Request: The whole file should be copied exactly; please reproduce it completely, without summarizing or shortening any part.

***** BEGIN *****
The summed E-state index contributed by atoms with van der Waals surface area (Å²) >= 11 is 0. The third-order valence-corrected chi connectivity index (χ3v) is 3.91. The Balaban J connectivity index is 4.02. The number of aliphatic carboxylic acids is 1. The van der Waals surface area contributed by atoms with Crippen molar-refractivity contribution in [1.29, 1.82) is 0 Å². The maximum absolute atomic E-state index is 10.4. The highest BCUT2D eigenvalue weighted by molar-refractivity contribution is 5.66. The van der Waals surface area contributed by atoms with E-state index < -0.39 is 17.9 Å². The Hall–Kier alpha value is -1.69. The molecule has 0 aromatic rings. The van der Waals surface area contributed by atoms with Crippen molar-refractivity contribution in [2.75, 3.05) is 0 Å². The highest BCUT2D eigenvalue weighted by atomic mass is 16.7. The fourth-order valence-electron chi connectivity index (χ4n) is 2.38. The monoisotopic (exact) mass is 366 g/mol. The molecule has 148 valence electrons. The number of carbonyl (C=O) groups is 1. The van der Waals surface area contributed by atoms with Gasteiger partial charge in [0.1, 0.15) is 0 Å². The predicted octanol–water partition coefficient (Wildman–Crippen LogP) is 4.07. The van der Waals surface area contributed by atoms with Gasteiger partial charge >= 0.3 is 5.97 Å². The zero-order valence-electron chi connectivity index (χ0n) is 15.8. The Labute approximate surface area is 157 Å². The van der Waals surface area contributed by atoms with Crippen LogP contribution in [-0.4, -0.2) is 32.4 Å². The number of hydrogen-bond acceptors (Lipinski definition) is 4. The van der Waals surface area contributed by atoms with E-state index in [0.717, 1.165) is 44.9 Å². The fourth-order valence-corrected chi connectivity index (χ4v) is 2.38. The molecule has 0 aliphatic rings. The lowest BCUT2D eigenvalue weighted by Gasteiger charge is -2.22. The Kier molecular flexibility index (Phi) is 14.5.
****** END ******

The summed E-state index contributed by atoms with van der Waals surface area (Å²) >= 11 is 0. The third-order valence-corrected chi connectivity index (χ3v) is 3.91. The Balaban J connectivity index is 4.02. The number of aliphatic carboxylic acids is 1. The van der Waals surface area contributed by atoms with Crippen molar-refractivity contribution in [1.29, 1.82) is 0 Å². The maximum absolute atomic E-state index is 10.4. The highest BCUT2D eigenvalue weighted by molar-refractivity contribution is 5.66. The van der Waals surface area contributed by atoms with E-state index < -0.39 is 17.9 Å². The Hall–Kier alpha value is -1.69. The molecule has 0 aromatic rings. The van der Waals surface area contributed by atoms with Crippen molar-refractivity contribution in [2.75, 3.05) is 0 Å². The highest BCUT2D eigenvalue weighted by atomic mass is 16.7. The fourth-order valence-electron chi connectivity index (χ4n) is 2.38. The monoisotopic (exact) mass is 366 g/mol. The molecule has 148 valence electrons. The number of carbonyl (C=O) groups is 1. The van der Waals surface area contributed by atoms with Gasteiger partial charge in [0.1, 0.15) is 0 Å². The predicted octanol–water partition coefficient (Wildman–Crippen LogP) is 4.07. The van der Waals surface area contributed by atoms with Gasteiger partial charge >= 0.3 is 5.97 Å². The zero-order valence-electron chi connectivity index (χ0n) is 15.8. The Labute approximate surface area is 157 Å². The van der Waals surface area contributed by atoms with Crippen LogP contribution in [-0.4, -0.2) is 32.4 Å². The number of hydrogen-bond acceptors (Lipinski definition) is 4. The van der Waals surface area contributed by atoms with E-state index in [0.717, 1.165) is 44.9 Å². The fourth-order valence-corrected chi connectivity index (χ4v) is 2.38. The molecule has 0 aliphatic rings. The lowest BCUT2D eigenvalue weighted by Gasteiger charge is -2.22. The Kier molecular flexibility index (Phi) is 14.5.